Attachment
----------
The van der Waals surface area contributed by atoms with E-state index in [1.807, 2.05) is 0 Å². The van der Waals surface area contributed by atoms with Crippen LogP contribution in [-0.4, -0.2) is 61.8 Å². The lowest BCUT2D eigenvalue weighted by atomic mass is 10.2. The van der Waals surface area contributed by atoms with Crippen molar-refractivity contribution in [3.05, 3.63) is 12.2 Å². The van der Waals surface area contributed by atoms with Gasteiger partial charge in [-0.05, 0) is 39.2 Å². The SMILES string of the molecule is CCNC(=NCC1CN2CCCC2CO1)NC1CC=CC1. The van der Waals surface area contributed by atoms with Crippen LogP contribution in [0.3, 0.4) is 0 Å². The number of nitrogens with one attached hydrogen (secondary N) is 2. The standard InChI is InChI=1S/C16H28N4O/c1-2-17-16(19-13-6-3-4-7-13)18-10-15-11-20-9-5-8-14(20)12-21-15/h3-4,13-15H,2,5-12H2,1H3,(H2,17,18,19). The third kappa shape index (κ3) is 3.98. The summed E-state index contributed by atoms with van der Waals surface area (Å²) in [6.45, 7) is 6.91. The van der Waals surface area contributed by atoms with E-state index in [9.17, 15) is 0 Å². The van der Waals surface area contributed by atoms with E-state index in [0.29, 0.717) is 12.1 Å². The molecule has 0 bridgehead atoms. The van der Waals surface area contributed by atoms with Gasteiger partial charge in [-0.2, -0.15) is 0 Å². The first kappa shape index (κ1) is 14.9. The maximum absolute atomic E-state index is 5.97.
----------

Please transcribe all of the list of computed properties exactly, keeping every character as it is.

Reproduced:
The van der Waals surface area contributed by atoms with E-state index in [1.807, 2.05) is 0 Å². The van der Waals surface area contributed by atoms with Crippen LogP contribution in [-0.4, -0.2) is 61.8 Å². The lowest BCUT2D eigenvalue weighted by atomic mass is 10.2. The van der Waals surface area contributed by atoms with Crippen molar-refractivity contribution in [3.05, 3.63) is 12.2 Å². The van der Waals surface area contributed by atoms with Gasteiger partial charge in [-0.05, 0) is 39.2 Å². The SMILES string of the molecule is CCNC(=NCC1CN2CCCC2CO1)NC1CC=CC1. The van der Waals surface area contributed by atoms with Crippen LogP contribution in [0.3, 0.4) is 0 Å². The number of nitrogens with one attached hydrogen (secondary N) is 2. The standard InChI is InChI=1S/C16H28N4O/c1-2-17-16(19-13-6-3-4-7-13)18-10-15-11-20-9-5-8-14(20)12-21-15/h3-4,13-15H,2,5-12H2,1H3,(H2,17,18,19). The third kappa shape index (κ3) is 3.98. The summed E-state index contributed by atoms with van der Waals surface area (Å²) in [6.45, 7) is 6.91. The van der Waals surface area contributed by atoms with E-state index in [9.17, 15) is 0 Å². The van der Waals surface area contributed by atoms with E-state index in [0.29, 0.717) is 12.1 Å². The molecule has 0 bridgehead atoms. The van der Waals surface area contributed by atoms with Gasteiger partial charge in [-0.2, -0.15) is 0 Å². The first kappa shape index (κ1) is 14.9. The maximum absolute atomic E-state index is 5.97.